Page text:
Locks vs lox

Locks and lox are two commonly confused words that are pronounced in the same way but are spelled differently and have different meanings, which makes them homophones. Homophones are a group of words with different spellings, the same pronunciations, and different meanings. Homophones exist because of our ever-changing English language, and are a challenge for those who wish to learn to speak English. It can be difficult to learn how to spell different words that sound the same. The way the spelling and definitions differ can be confusing even to native English speakers when attempting to learn vocabulary correctly. Proper pronunciation of spoken English may help the listener distinguish between homophones; the words affect-effect are a good example, but the words to, too and two, or horse and hoarse, are indistinguishable from each other. Pronunciation is usually more ambiguous, as English pronunciation may vary according to dialect, and English spelling is constantly evolving. Pronunciation may change even though the spelling doesn’t, producing two words that are pronounced in the same manner but have different meanings such as night and knight. Phonological spelling and spelling rules do not always work, and most people avoid misspelling by studying vocabulary words from spelling lists, enhancing their literacy skills through spelling practice, and learning words in English by studying a dictionary of the English language. English words are also spelled according to their etymologies rather than their sound. For instance, the word threw is derived from the Old English word thrawan, and the word through came from the Old English word thurh. Homophones are confusing words and are commonly misspelled words because of the confusion that arises from words that are pronounced alike but have very different usage and etymology. A spell checker will rarely find this type of mistake in English vocabulary, so do not rely on spell check but instead, learn to spell. Even a participant in a spelling bee like the National Spelling Bee will ask for an example of a homophone in a sentence, so that she understands which word she is to spell by using context clues. We will examine the different meanings of the homophonic words locks and lox, the word origin of the terms, and some examples of their English usage in sentences.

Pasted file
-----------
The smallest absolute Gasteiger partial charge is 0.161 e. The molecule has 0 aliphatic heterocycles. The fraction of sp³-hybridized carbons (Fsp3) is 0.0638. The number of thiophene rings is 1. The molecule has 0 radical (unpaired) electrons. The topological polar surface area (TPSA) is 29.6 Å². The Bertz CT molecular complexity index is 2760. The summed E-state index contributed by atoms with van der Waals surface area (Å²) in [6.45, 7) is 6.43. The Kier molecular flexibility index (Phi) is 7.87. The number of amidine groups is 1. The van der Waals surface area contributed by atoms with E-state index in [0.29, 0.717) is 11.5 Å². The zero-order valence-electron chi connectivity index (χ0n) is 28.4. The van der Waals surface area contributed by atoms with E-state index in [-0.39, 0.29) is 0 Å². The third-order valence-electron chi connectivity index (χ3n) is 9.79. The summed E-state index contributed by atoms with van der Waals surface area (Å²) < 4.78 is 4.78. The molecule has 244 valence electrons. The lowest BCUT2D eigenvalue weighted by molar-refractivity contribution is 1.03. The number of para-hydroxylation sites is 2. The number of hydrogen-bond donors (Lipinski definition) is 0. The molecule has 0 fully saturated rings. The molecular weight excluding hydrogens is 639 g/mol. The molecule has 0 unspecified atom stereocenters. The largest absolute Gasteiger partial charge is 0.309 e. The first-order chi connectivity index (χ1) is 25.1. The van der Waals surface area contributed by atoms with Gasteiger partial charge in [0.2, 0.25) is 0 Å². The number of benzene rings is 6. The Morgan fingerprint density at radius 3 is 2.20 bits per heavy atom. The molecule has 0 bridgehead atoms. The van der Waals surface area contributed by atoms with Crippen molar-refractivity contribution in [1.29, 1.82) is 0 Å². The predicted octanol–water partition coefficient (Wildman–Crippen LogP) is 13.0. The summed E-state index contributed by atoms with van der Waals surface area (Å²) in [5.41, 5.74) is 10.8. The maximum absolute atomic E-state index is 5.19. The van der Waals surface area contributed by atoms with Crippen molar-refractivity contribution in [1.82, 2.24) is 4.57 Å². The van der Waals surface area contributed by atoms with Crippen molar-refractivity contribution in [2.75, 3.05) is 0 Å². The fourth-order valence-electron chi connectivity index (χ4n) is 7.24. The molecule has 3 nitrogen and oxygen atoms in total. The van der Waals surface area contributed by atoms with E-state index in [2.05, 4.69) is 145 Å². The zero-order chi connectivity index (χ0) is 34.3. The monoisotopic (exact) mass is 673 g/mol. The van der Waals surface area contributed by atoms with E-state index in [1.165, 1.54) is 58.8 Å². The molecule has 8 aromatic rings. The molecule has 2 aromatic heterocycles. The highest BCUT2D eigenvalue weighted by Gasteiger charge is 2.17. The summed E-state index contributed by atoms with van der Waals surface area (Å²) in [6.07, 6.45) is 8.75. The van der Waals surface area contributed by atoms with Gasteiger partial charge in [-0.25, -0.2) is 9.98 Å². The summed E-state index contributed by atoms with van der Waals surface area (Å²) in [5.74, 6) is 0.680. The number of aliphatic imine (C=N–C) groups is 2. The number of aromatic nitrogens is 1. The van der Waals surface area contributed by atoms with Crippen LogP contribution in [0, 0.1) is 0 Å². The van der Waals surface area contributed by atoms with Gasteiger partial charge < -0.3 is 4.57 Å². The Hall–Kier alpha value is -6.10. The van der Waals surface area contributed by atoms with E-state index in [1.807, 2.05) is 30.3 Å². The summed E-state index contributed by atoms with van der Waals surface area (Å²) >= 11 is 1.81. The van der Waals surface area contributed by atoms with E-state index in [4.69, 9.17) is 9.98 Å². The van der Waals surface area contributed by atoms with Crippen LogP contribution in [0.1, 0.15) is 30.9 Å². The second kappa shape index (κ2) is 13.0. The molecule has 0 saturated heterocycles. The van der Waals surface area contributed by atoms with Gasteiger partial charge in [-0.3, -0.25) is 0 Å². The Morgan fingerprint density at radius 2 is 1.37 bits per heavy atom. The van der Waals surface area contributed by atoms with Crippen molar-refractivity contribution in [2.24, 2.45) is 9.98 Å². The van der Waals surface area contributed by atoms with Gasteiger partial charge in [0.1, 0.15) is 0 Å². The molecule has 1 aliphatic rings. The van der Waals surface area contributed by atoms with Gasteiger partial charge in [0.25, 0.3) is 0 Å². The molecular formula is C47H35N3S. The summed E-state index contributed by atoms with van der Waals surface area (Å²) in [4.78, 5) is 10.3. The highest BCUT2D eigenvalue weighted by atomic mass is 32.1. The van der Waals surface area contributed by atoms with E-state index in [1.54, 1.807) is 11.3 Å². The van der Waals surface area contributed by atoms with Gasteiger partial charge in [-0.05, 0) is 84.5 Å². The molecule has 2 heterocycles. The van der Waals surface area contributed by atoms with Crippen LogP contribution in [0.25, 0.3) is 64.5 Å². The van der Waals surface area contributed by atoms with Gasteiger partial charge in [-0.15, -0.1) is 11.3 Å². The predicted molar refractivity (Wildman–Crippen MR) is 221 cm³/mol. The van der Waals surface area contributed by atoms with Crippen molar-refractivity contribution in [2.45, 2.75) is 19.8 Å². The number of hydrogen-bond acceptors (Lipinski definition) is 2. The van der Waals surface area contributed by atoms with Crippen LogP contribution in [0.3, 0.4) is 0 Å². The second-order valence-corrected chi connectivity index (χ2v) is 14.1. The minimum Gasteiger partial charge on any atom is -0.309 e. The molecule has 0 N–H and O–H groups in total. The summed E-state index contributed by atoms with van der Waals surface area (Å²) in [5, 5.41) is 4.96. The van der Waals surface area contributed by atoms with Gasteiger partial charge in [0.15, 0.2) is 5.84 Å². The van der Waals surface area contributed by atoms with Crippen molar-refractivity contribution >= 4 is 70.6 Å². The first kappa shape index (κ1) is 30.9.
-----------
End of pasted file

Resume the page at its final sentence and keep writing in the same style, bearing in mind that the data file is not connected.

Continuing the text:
Locks is the plural form of the word lock, which means a mechanism that is used to keep something fastened so that others can not open that thing without a key or combination. Lock is also a noun that means a section of hair, or it may refer to gates that enable ships to pass through a canal. Locks is the present tense, third person form of the verb to lock, meaning to fasten something with a device that prevents others from entering without a key or combination. The verb locks may also be used in a figurative sense to mean to keep someone from participating in a situation. The word lock is derived from the Old English word loc, which means a bolt or fastener.

Lox is smoked salmon made from North American salmon. The term lox is derived from the Yiddish word laks, meaning salmon. Lox is a mass noun, which does not have a plural form.


The 102-year-old valves, used for flooding and draining the large locks, are the same kind used for the construction of the Panama Canal. (The Seattle Times)

Two local school districts are among those which will install new door locks, surveillance cameras and crisis alert systems thanks to more than $7 million in state grants announced last week. (The Gloucester Daily Times)

Woodford’s Smaller Fund Locks Out Investors as Firm Shutters (Bloomberg News)

If you said “Jewish food” you were talking about bagels, lox, gefilte fish, brisket, pickles and chicken soup with kreplach. (Haaretz)

For lovers of smoked salmon, the New York Times featured an alarming headline last week: “Do Lox and Other Smoked Fish Increase Cancer Risk?” (Forbes Magazine)

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